What have you chosen to perform alongside death speaks and why?
Alongside the aforementioned Radiohead numbers – which shall remain nameless until the evening, but I can promise they are some of the best! – Andrey Lebedev (guitarist) and I have devised a program that spans several centuries of music for guitar, voice, violin and piano, all of which deals with the idea of death in some way. From the 16th-18th centuries, we have two early English perspectives on death with songs by Dowland and Dido’s Lament from Purcell’s Dido and Aeneas, in which Dido faces her own mortality in the moment of dying, and a solo guitar version Bach’s stunning and funereal Chaconne from the Violin Partita No. 2.
It would be remiss of us not to include Schubert, considering his music was the inspiration behind Lang’s “death speaks”, so Andrey and I will perform guitar arrangements of some of the extraordinary songs Lang drew text from, as well as his quintessential conversation with Death himself, Der Tod und das Mädchen.
From Ravel’s astonishingly challenging solo piano work Gaspard de la nuit, we have the haunting imagery of a hanged man in ‘Le gibet’, based on the incredible Bertrand poem of the same name.
Moving into the modern, we present three strikingly existential excerpts of György Kurtág’s Kafka Fragments for violin and voice, and Brett Dean’s Gertrude Fragments for voice and guitar, which was written for Andrey and myself in 2016 and offers a glimpse into the character of Gertrude in Shakespeare’s Hamlet as she witnesses her son’s demise.
We have a few other surprises up our sleeves too, and we promise it’s not all doom and gloom. We want this program to represent all elements of death – its darkness, its emptiness and sadness – but also the intangible beauty of its inevitability, the odd comfort in the idea of dust returning to dust.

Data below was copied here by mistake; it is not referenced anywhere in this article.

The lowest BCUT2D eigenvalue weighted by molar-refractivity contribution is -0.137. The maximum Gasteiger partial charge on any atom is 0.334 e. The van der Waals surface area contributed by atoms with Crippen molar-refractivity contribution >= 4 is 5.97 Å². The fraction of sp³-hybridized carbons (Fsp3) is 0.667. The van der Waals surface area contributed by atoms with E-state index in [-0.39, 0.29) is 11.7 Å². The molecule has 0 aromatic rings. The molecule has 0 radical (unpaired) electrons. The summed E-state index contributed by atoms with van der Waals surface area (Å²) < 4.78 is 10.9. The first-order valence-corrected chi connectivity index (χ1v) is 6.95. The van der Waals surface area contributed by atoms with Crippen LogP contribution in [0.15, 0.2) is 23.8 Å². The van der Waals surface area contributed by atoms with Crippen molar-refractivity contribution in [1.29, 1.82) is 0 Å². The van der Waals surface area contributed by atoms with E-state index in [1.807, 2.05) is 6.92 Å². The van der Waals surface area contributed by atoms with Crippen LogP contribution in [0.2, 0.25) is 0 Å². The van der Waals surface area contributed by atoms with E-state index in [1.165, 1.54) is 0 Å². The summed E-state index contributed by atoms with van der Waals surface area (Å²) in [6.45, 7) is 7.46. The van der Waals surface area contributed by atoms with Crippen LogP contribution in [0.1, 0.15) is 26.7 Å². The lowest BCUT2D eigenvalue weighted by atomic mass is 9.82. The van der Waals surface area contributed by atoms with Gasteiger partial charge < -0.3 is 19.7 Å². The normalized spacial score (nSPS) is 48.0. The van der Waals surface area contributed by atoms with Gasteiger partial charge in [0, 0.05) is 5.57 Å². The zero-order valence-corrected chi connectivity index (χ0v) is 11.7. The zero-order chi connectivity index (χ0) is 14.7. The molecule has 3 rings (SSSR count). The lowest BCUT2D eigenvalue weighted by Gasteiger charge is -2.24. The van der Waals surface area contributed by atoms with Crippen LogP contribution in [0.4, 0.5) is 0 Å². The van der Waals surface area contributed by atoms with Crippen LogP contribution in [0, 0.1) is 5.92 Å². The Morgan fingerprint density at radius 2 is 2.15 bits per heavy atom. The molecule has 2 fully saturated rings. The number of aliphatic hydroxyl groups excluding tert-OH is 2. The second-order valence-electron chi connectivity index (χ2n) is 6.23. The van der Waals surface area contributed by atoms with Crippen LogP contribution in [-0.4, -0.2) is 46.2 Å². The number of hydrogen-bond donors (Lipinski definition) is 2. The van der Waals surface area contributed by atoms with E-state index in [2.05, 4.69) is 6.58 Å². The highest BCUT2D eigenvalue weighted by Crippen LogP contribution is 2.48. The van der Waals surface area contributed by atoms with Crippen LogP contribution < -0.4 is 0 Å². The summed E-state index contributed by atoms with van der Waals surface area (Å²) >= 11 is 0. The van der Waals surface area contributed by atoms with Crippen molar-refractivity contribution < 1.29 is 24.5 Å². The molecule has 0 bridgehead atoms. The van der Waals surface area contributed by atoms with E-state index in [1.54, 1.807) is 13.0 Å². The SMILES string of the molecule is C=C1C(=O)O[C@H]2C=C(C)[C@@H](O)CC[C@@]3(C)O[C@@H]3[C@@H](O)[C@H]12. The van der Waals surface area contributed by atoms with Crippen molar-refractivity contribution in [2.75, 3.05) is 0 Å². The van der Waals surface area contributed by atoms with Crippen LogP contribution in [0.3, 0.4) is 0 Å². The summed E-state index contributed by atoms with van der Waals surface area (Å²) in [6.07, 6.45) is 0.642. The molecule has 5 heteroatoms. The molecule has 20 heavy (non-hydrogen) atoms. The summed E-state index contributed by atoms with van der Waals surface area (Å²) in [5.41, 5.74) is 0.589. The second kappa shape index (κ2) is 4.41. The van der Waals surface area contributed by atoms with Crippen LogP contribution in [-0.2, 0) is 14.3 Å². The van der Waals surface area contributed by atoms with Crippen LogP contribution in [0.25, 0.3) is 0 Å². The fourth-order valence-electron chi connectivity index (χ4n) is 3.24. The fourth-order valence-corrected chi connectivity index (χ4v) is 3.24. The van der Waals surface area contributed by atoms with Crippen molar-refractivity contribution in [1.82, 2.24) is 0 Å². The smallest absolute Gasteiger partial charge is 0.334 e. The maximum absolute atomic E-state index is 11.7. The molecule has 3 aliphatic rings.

Finally. Do you think we talk enough about death?
I don’t think we do, no. Death can be an uncomfortable thing to talk about, let alone program an entire concert about. We don’t really understand it, it’s impossible to know how it feels or what happens afterwards, and the idea of one’s consciousness being extinguished is strange, if not terrifying. We fear what we don’t know. But it is, after all, the only certain thing we face in this life, so there’s no need to be afraid of talking about it more. I think in talking about it, confronting it and finding the lightness in it, it becomes less uncomfortable to think about.
We have composers on this program who are very much alive, like Lang, Dean, and Kurtág, and composers who died well before their time, like Schubert and Purcell – each of them offers a different perspective on death and transience.
This concert is an attempt for performers and audience alike to look straight at death and not be afraid. If anything, it becomes a celebration of life. As Eric Idle muses from his crucifix at the end of Life Of Brian, “you know, you come from nothing, you’re going back to nothing, what have you lost? Nothing!”
Barts Pathology Museum
Thursday 28th June 8pm
Tickets: £15 (includes refreshments)
Doors from 7.15pm
* denotes CMF Artist